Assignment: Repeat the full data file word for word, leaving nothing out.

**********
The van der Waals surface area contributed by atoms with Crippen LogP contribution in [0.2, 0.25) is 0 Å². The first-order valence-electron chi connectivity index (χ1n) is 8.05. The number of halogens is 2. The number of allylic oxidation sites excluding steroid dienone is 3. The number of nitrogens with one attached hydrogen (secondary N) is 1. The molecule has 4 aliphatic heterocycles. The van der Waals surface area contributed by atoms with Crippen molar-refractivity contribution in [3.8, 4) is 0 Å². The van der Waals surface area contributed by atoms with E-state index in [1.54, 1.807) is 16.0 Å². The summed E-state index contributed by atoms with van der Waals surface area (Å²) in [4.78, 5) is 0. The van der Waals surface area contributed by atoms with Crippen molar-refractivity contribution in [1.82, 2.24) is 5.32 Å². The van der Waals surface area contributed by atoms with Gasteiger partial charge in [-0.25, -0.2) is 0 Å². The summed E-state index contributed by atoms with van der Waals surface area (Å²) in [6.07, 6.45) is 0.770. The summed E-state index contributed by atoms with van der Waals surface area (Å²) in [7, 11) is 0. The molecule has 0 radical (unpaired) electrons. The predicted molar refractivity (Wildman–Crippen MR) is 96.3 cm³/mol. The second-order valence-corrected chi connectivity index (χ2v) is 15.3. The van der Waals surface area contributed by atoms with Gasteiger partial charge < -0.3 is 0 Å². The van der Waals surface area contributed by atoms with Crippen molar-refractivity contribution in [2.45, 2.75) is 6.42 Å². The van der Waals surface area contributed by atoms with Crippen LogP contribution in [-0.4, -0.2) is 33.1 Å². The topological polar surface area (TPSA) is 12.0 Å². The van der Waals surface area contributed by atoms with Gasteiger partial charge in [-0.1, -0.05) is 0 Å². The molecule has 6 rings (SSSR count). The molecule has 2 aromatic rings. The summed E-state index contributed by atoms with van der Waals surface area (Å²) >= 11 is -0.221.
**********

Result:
The van der Waals surface area contributed by atoms with Crippen LogP contribution in [0.2, 0.25) is 0 Å². The first-order valence-electron chi connectivity index (χ1n) is 8.05. The number of halogens is 2. The number of allylic oxidation sites excluding steroid dienone is 3. The number of nitrogens with one attached hydrogen (secondary N) is 1. The molecule has 4 aliphatic heterocycles. The van der Waals surface area contributed by atoms with Crippen molar-refractivity contribution in [3.8, 4) is 0 Å². The van der Waals surface area contributed by atoms with E-state index in [1.54, 1.807) is 16.0 Å². The summed E-state index contributed by atoms with van der Waals surface area (Å²) in [4.78, 5) is 0. The van der Waals surface area contributed by atoms with Crippen molar-refractivity contribution in [1.82, 2.24) is 5.32 Å². The van der Waals surface area contributed by atoms with Gasteiger partial charge in [-0.25, -0.2) is 0 Å². The summed E-state index contributed by atoms with van der Waals surface area (Å²) in [6.07, 6.45) is 0.770. The summed E-state index contributed by atoms with van der Waals surface area (Å²) in [7, 11) is 0. The molecule has 0 radical (unpaired) electrons. The predicted molar refractivity (Wildman–Crippen MR) is 96.3 cm³/mol. The second-order valence-corrected chi connectivity index (χ2v) is 15.3. The van der Waals surface area contributed by atoms with Gasteiger partial charge < -0.3 is 0 Å². The van der Waals surface area contributed by atoms with Crippen molar-refractivity contribution in [2.45, 2.75) is 6.42 Å². The van der Waals surface area contributed by atoms with Crippen LogP contribution in [-0.4, -0.2) is 33.1 Å². The topological polar surface area (TPSA) is 12.0 Å². The van der Waals surface area contributed by atoms with Gasteiger partial charge in [-0.1, -0.05) is 0 Å². The molecule has 6 rings (SSSR count). The molecule has 2 aromatic rings. The summed E-state index contributed by atoms with van der Waals surface area (Å²) >= 11 is -0.221.